Root Canal

A root canal is necessary when the pulp of your tooth becomes infected or inflamed from deep decay or an injury. First, we remove the injured or diseased pulp (inside of the tooth) and clean and shape the root canals. We then fill the root canal spaces with biocompatible materials. A temporary filling is placed to close the opening made to remove the pulp.


Infected or inflamed pulp may lead to an abscess.


Injured or diseased pulp is removed and root canals are cleaned/shaped.


Root canals are filled and a temporary filling is placed to close the opening in your tooth.

Signs and Symptoms

You may experience tooth pain when eating/chewing, sensitivity to hot or cold that lingers, or tenderness/swelling in your face or gums near the area of the painful tooth.


Pre-Op Instructions

You should not take pain medication 4-6 hours before your scheduled appointment to avoid masking any symptoms when we test the area. We will discuss the procedure in detail with you once the initial exam is done so you know exactly what to expect.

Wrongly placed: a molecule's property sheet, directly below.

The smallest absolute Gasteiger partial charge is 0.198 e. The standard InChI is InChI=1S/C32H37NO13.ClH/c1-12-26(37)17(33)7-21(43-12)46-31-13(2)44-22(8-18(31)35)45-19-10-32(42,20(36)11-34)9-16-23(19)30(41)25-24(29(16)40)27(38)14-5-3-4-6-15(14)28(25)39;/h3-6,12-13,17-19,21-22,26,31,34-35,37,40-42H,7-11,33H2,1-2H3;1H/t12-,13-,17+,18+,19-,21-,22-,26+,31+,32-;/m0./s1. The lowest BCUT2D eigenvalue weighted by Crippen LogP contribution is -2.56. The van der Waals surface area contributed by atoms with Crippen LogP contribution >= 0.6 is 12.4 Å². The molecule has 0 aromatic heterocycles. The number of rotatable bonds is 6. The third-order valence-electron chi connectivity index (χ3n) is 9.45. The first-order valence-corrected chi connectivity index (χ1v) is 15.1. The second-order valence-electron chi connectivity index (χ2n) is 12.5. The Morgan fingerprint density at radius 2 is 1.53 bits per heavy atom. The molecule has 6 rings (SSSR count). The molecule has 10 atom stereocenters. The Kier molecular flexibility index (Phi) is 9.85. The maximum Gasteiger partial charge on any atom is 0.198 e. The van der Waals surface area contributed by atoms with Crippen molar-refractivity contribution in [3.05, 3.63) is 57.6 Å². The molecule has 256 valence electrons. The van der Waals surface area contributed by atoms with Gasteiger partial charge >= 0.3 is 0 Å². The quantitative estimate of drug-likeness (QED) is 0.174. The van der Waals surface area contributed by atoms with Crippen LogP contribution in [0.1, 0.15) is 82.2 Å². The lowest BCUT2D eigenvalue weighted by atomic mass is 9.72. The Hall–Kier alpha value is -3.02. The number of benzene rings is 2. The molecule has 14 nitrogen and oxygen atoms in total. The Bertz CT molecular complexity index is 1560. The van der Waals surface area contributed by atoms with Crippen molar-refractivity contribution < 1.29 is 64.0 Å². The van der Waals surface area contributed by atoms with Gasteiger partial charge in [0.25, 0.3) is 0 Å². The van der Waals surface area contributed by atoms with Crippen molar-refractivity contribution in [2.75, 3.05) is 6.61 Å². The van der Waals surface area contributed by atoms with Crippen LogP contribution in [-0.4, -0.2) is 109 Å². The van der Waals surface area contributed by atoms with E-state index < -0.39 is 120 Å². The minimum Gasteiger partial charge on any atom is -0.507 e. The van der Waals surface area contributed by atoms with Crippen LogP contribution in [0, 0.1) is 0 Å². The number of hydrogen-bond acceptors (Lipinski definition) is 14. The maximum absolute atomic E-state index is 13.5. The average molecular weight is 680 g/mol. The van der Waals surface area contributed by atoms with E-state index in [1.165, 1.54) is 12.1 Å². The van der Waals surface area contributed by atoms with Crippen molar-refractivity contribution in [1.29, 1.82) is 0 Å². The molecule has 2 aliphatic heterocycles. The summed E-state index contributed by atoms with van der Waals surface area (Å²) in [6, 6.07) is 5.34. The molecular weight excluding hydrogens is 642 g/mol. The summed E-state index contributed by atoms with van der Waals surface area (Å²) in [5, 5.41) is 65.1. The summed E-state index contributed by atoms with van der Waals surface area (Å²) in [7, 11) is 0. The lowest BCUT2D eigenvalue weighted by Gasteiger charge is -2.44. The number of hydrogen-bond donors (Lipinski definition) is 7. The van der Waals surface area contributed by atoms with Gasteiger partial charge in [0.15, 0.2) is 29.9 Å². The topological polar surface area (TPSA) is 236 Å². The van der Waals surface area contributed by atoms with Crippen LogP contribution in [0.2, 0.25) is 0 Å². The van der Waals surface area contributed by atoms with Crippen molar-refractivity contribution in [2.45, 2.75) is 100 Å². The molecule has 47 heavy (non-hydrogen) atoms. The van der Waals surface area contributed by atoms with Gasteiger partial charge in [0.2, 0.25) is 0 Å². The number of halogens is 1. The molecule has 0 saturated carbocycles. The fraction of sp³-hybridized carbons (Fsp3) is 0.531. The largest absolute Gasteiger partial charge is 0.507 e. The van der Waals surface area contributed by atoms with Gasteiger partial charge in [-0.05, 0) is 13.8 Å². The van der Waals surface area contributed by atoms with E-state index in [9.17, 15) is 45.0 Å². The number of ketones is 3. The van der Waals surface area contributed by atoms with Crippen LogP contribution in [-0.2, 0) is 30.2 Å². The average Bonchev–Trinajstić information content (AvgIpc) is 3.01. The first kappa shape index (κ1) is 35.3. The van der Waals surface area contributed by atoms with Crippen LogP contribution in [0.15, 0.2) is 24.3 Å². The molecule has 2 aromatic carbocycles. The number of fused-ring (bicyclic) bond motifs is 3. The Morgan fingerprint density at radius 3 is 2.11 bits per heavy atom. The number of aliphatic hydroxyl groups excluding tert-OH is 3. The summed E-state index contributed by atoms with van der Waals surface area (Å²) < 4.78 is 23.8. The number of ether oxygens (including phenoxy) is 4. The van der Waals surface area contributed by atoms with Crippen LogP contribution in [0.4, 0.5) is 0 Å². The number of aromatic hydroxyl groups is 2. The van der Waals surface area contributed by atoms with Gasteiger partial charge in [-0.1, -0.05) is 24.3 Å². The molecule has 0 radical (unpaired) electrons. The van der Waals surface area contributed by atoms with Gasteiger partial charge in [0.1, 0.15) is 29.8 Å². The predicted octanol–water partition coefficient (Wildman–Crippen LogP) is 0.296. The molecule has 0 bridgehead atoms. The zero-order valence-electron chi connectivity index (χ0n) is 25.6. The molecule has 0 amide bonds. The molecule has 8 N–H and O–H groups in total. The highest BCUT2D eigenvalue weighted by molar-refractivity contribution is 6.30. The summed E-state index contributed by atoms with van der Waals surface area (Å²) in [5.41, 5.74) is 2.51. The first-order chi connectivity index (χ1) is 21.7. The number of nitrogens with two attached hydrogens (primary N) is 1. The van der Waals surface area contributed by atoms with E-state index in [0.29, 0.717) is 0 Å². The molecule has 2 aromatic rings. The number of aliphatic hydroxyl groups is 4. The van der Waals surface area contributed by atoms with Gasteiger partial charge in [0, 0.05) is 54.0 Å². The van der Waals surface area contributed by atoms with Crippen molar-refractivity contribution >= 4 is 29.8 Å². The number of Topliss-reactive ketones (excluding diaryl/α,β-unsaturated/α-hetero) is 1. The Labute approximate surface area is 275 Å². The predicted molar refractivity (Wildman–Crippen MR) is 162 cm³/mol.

Post-Op Instructions

After your root canal treatment has been completed, the doctor will place a temporary filling on the biting surface of your tooth. A complete report of your root canal treatment, including digital images will be sent to your dentist.

  • Do not chew on the side of your mouth that was treated for one hour.
  • Your tooth may be sore and tender for several days following treatment.
  • Over the counter pain medications such as ibuprofen (Advil), aspirin or acetaminophen (Tylenol) should be used as directed for post-operative discomfort.
  • If you experience swelling or symptoms that concern you, please contact our office.
  • Return to your general dentist as soon as possible for a permanent restoration to prevent fracture and/or further complications.
  • Please return to us for a follow-up exam and digital image six months after your root canal treatment to evaluate the healing process of your tooth. We will send you a postcard as a reminder to schedule this appointment.


Are you interested in learning more details about your root canal treatment? These references from the American Association of Endodontics (AAE) are a great starting point.

AAE: Root Canals Explained
AAE: Root Canal Treatment: Step-by-Step